Redecilla del Camino-Belorado-Villafranca Montes de Oca-San Juan de Ortega
Today is a bit of an epic day. The target is to hit Burgos by the end of tomorrow. To achieve this, and due to the 12.5km section in the middle, I need either to go long today and short tomorrow or vice-versa. I'll try and go long today!
Again, off to an early start and, although breakfast was available and offered, it was too early for the likes of me. So I start the 7.8mile trek to Belorado remembering that I need to both find an ATM and breakfast there. 1/2 hour in, I see Juan on his bike chasing after one of my fellow travellers who had left something behind and we exchanged smiles and greetings. To my own embarrassment, and a full 6miles into the day (past the villages of Viloria and Villamayor) a small dark blue van drives towards me, stops, and out gets Juan – again full of smiles, and hands me my wash bag that I didn't even know that I had forgotten (I did dot question why my rucksack was so easy to pack though!). I owe him great thanks!
Arriving in Belorado I find the ATM (and two of my fellow travellers from last night), withdraw some cash and head for a small bar for the regulatory coffee, juice and toast.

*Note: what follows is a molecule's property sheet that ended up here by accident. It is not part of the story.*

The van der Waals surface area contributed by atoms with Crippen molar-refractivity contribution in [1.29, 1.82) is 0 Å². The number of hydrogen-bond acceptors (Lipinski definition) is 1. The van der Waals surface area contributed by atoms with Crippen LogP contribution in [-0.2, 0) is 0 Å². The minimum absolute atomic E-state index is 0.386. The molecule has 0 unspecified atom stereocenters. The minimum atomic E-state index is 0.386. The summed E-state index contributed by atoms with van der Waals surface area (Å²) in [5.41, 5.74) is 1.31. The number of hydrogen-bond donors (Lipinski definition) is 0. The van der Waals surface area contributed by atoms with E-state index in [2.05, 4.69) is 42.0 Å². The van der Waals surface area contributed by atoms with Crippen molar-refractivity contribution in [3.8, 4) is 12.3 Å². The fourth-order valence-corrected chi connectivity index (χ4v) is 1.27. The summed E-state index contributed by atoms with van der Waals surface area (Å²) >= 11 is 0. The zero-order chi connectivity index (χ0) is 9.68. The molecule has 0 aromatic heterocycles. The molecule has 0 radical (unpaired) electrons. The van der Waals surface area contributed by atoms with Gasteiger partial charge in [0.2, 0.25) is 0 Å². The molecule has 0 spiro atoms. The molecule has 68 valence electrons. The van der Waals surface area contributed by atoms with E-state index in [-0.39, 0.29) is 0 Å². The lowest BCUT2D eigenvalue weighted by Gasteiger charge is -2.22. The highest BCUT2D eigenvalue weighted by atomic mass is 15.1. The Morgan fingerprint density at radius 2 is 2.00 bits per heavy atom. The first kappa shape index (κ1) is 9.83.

I take the next 7 or so miles in my stride to Villafranca Montes de Oca and hardly notice the 204m gain in elevation other than the final 50m or so to just outside the San Anton Abad albergue/hotel. I take more than a little rest – probably around 45mins+ – as I chat to passers by, including one I'd met much earlier on in the trip. Without exception, they all took refuge in the albergue for the night. This was a difficult decision for me – it was too early to call it a day and I really needed to put in that final push to reach my target.
So, I mustered the motivation and powered up the VERY steep hill and took a further 15 mins rest at the top!
The rest of the journey into San Juan de Ortega just seemed to be endless trekking over a rough forest road that served dual duty as a fire break. Now, the guidebook mentions "After that, it takes you past a depression which you leave behind after 1km" – more like a vertical cliff edge down then up (well my exaggeration is no more over the top than the guidebook underplaying it!).
The constant fly-attacks to the shades, a quick pit-stop at an oasis run on a donation (donativo) basis shortly followed by a wasp sting rounds up the forest experience.
Thankfully I make it to the parish refuge at 18:25 with dinner served at 18:30! Good conversation with a fellow traveller that I'd met way back in Los Arcos.
Shower, text (bah! No signal), quick email, bed.
648 metres elevation gain